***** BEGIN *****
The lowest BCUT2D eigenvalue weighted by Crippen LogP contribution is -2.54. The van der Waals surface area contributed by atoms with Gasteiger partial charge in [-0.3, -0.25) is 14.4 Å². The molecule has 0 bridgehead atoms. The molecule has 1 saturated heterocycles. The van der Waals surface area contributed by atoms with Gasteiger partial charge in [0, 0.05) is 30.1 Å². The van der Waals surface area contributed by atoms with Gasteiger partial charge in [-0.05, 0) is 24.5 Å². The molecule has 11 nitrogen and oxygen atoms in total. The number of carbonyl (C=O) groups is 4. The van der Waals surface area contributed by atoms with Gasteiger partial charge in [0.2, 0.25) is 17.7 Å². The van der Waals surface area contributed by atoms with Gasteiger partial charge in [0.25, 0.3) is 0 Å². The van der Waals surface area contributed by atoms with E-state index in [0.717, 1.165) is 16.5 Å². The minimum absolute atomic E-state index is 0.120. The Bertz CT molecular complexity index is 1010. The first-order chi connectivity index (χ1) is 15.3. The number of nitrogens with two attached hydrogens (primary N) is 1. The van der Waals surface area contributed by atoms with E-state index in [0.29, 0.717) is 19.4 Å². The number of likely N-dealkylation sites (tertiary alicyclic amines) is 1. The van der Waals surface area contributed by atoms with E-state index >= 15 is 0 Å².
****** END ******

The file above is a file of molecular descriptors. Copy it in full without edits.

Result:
The lowest BCUT2D eigenvalue weighted by Crippen LogP contribution is -2.54. The van der Waals surface area contributed by atoms with Gasteiger partial charge in [-0.3, -0.25) is 14.4 Å². The molecule has 0 bridgehead atoms. The molecule has 1 saturated heterocycles. The van der Waals surface area contributed by atoms with Gasteiger partial charge in [0, 0.05) is 30.1 Å². The van der Waals surface area contributed by atoms with Gasteiger partial charge in [-0.05, 0) is 24.5 Å². The molecule has 11 nitrogen and oxygen atoms in total. The number of carbonyl (C=O) groups is 4. The van der Waals surface area contributed by atoms with Gasteiger partial charge in [0.2, 0.25) is 17.7 Å². The van der Waals surface area contributed by atoms with Gasteiger partial charge in [0.25, 0.3) is 0 Å². The van der Waals surface area contributed by atoms with E-state index in [0.717, 1.165) is 16.5 Å². The minimum absolute atomic E-state index is 0.120. The Bertz CT molecular complexity index is 1010. The first-order chi connectivity index (χ1) is 15.3. The number of nitrogens with two attached hydrogens (primary N) is 1. The van der Waals surface area contributed by atoms with E-state index in [0.29, 0.717) is 19.4 Å². The number of likely N-dealkylation sites (tertiary alicyclic amines) is 1. The van der Waals surface area contributed by atoms with E-state index >= 15 is 0 Å².